Briefs: What’s going on in the forest? |

Briefs: What’s going on in the forest?

Daily Staff Report
Vail, CO Colorado

VAIL ” You can get more details on the work going on in the forests around Vail at a open house from 5 p.m. to 7 p.m., Sept. 6 in the Vail Town Council Chambers.

Homeowners also can get tips on protecting their property from forest fires and preparing for emergencies.

Crews, in a multi-year project called the Vail Valley Forest Health Plan, are cutting dead and dying trees from the forests in an effort the reduce the severity of future wildfires.

We have a lot of work going on this summer through the partnership between the town of Vail, Eagle County and Forest Service,” Eagle County Wildfire Mitigation Specialist Eric Lovgren said. “We want our citizens to have an understanding of this work and when it’s scheduled.

“We also want to educate them about how they can help make our work more efficient by taking steps to become ‘firewise’ and protect their own assets.”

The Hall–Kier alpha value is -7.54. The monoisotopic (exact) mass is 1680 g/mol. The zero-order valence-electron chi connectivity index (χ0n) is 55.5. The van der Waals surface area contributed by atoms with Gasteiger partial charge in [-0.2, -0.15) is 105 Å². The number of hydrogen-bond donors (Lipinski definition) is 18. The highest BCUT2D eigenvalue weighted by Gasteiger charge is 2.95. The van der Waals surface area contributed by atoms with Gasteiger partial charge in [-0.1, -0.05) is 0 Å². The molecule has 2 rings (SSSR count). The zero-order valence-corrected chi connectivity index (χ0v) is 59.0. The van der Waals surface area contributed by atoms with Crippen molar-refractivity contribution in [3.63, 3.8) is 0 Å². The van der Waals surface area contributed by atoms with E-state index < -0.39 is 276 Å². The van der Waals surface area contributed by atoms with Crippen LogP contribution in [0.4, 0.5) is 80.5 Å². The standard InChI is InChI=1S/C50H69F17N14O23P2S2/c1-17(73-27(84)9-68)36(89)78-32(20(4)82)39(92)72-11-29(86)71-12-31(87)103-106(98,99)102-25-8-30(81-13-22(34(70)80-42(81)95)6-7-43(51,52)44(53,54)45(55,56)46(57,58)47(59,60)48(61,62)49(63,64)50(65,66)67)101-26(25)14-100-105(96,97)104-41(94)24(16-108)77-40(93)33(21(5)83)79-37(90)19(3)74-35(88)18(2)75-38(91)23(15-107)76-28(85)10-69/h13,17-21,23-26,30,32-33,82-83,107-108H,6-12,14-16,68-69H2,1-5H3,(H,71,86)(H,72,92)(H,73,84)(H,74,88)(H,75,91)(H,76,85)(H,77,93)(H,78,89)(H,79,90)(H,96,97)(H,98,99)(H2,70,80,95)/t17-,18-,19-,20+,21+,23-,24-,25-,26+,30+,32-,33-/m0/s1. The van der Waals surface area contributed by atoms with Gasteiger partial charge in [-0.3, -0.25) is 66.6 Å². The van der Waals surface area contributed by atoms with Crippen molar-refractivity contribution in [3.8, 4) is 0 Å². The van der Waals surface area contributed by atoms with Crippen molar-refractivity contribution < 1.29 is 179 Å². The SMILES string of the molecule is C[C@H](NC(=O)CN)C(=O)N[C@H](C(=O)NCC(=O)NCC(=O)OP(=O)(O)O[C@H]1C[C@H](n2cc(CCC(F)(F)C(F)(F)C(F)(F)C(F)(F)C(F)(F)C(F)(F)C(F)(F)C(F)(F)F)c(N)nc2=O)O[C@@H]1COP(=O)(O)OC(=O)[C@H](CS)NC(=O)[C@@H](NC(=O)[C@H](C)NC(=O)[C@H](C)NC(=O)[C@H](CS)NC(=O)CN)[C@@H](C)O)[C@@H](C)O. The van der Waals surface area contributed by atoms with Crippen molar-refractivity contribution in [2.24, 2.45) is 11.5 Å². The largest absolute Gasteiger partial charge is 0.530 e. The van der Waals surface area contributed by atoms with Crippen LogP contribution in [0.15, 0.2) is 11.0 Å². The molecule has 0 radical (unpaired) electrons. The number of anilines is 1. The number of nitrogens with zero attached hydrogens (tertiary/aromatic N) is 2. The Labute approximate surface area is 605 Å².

This year, trees will be cut on 15 acres of town of Vail land and 174 acres of national forest. Work will take place above Vermont Court and Stephen Park in Intermountain.

Helicopters will remove logs from both areas and haul them to plant where they can be made into pellets for biomass energy.

“It is critical that residents educate themselves in how to prepare for a wildfire and how they would react prior to seeing the flames around them,” Vail Wildland Coordinator Tom Talbot said. “Most home losses during a wildfire occur when flying embers land on roofs, trash, woodpiles and dead vegetation.”

Town law says homeowners must cut down infested pine trees on their property. Homeowners must get town approval first.

For more information about the open house go to Vail’s Pine Beetle Hotline at 477-3509 or

INTERSTATE 70 ” Truckers must chair snow chains with them on the mountain stretch of Interstate 70 and face higher fines for not using them beginning Saturday.

Under the new law, commercial vehicles traveling on the freeway between Edwards and Morrison facing a $50 fine for not carrying chains. The penalty for not using them in snowstorms is $500.

The fine for not chaining up and getting into a crash that blocks traffic is $1,000.

The Colorado Department of Transportation, meanwhile, is building more pull-outs where truckers can put their chains on.

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